We could not perform a randomised controlled trial under real-world clinical conditions as randomly allocating the smokers into two groups with different follow-up interventions would have confused the smokers, as they sought a service and did not expect to be randomised. In studying the effect of the additional follow-up telephone counselling, we ceased the counselling for all of the smokers who first participated in 2011. These smokers were given the same follow-up telephone assessment at 1-week, and 1-month, 3-month and 6-month follow-up; however, no further additional telephone counselling was given. These smokers constituted the FC group (n=149).
After 2011, we resumed the additional follow-up telephone counselling sessions for all of the smokers. Smokers participating from February 2012 to August 2013 (n=144) and those participating from October 2008 to December 2010 formed the FCF group (n=398 in total).
Baseline sociodemographic and tobacco-related factors
We collected sociodemographic and tobacco-related information of each eligible participant at the first visit. Baseline demographic data included age, gender, educational level, marital status, occupation and monthly family income. Tobacco-related questions included smoking history, smoking status, readiness to quit smoking, smoking destinations, cessation history, cessation motivations, doctor-diagnosed tobacco-related chronic diseases, alcohol use and self-efficacy (perceived confidence, importance and difficulties associated with quitting).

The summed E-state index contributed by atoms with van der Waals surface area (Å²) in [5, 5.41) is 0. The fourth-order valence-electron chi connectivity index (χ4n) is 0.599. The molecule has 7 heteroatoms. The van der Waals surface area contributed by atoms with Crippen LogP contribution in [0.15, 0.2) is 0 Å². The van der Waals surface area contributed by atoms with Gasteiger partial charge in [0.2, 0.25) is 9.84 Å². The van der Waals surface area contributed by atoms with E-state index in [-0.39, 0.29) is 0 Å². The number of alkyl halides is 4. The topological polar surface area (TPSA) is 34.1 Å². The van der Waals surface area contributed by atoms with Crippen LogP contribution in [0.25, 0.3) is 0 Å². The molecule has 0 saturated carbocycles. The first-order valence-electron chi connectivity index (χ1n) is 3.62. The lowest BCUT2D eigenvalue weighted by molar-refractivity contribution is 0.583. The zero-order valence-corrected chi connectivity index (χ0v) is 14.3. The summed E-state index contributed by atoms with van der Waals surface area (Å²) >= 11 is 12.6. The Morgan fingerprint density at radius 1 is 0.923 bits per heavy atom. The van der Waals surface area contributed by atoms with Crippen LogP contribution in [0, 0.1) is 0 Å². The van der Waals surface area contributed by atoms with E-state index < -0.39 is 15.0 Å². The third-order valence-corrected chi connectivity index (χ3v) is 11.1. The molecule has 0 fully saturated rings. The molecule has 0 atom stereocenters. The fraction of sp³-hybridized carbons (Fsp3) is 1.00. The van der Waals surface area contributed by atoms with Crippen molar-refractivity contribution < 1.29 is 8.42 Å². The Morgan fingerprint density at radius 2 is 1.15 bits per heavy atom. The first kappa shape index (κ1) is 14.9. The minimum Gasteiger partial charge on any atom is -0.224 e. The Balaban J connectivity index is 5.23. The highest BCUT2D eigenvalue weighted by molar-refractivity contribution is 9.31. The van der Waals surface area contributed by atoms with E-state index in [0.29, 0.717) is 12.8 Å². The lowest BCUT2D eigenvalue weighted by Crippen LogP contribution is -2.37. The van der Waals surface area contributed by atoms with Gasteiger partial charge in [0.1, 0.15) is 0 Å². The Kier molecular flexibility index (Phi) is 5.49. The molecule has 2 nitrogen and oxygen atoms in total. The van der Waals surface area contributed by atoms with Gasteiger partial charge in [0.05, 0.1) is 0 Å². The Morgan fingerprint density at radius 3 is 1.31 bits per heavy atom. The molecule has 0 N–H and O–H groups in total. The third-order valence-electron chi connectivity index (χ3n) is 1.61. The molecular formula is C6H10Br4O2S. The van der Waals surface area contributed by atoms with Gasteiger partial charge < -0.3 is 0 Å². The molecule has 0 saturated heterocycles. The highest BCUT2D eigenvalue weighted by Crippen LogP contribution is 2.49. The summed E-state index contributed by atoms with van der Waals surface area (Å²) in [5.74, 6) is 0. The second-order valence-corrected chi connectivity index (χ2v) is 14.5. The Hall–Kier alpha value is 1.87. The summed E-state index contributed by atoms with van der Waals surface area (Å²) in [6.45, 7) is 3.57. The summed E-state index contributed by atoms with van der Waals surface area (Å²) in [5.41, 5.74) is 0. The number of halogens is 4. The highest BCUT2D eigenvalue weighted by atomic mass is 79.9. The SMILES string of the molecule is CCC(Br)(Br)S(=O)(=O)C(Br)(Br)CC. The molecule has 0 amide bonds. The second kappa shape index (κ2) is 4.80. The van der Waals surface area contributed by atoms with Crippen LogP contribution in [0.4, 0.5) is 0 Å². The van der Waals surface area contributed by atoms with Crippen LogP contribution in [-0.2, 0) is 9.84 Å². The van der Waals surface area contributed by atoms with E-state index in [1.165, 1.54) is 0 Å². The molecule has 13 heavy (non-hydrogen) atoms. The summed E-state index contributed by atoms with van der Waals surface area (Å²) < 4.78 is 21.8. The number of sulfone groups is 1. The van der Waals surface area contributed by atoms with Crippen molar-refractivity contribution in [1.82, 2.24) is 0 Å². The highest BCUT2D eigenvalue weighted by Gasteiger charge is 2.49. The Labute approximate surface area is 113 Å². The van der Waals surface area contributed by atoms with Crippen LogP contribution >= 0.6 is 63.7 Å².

Exhaled carbon monoxide level was measured following a standard protocol and a Micro CO Smokerlizer.23 Body height and body weight were measured in indoor clothing without shoes. Body mass index (BMI) was calculated as body weight divided by the square of body height. Waist circumference was measured at the girth midway between lower rib margins.
To analyse the exact smoking or quitting status of each smoker, we designed a telephone follow-up questionnaire. The exact date of each smoking relapse episode was recorded in detail by trained counsellors at 1-week, and 1-month, 3-month and 6-month follow-up. All these data were determined from self-report by each participant via telephone.
Quitters were those who achieved a minimum of 24 h abstinence after the baseline treatment.24 ,25 After achieving 24 h of abstinence, any subsequent smoking episode (even a puff) was defined as a smoking relapse. The date of an initial lapse after the first treatment was counted as the date of smoking relapse.25